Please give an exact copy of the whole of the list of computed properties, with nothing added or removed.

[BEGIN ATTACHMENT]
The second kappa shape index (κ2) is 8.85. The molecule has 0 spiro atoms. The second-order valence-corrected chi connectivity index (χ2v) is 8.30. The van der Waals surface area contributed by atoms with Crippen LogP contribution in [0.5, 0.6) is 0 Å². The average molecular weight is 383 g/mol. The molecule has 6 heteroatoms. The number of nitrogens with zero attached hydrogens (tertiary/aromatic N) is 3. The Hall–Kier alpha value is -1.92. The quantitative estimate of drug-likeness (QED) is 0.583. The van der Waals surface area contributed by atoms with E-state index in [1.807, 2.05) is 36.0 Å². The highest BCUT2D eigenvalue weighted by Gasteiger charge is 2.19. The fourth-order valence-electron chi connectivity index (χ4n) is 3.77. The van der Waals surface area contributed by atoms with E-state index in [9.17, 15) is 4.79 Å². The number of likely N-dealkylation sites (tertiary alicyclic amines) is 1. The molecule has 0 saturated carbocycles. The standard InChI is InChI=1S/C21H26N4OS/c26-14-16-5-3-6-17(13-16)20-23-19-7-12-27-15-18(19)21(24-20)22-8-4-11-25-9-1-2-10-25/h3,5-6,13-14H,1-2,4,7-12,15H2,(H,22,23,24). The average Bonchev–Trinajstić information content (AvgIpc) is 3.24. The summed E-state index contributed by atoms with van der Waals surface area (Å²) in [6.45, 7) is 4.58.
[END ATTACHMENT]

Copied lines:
The second kappa shape index (κ2) is 8.85. The molecule has 0 spiro atoms. The second-order valence-corrected chi connectivity index (χ2v) is 8.30. The van der Waals surface area contributed by atoms with Crippen LogP contribution in [0.5, 0.6) is 0 Å². The average molecular weight is 383 g/mol. The molecule has 6 heteroatoms. The number of nitrogens with zero attached hydrogens (tertiary/aromatic N) is 3. The Hall–Kier alpha value is -1.92. The quantitative estimate of drug-likeness (QED) is 0.583. The van der Waals surface area contributed by atoms with E-state index in [1.807, 2.05) is 36.0 Å². The highest BCUT2D eigenvalue weighted by Gasteiger charge is 2.19. The fourth-order valence-electron chi connectivity index (χ4n) is 3.77. The van der Waals surface area contributed by atoms with E-state index in [9.17, 15) is 4.79 Å². The number of likely N-dealkylation sites (tertiary alicyclic amines) is 1. The molecule has 0 saturated carbocycles. The standard InChI is InChI=1S/C21H26N4OS/c26-14-16-5-3-6-17(13-16)20-23-19-7-12-27-15-18(19)21(24-20)22-8-4-11-25-9-1-2-10-25/h3,5-6,13-14H,1-2,4,7-12,15H2,(H,22,23,24). The average Bonchev–Trinajstić information content (AvgIpc) is 3.24. The summed E-state index contributed by atoms with van der Waals surface area (Å²) in [6.45, 7) is 4.58.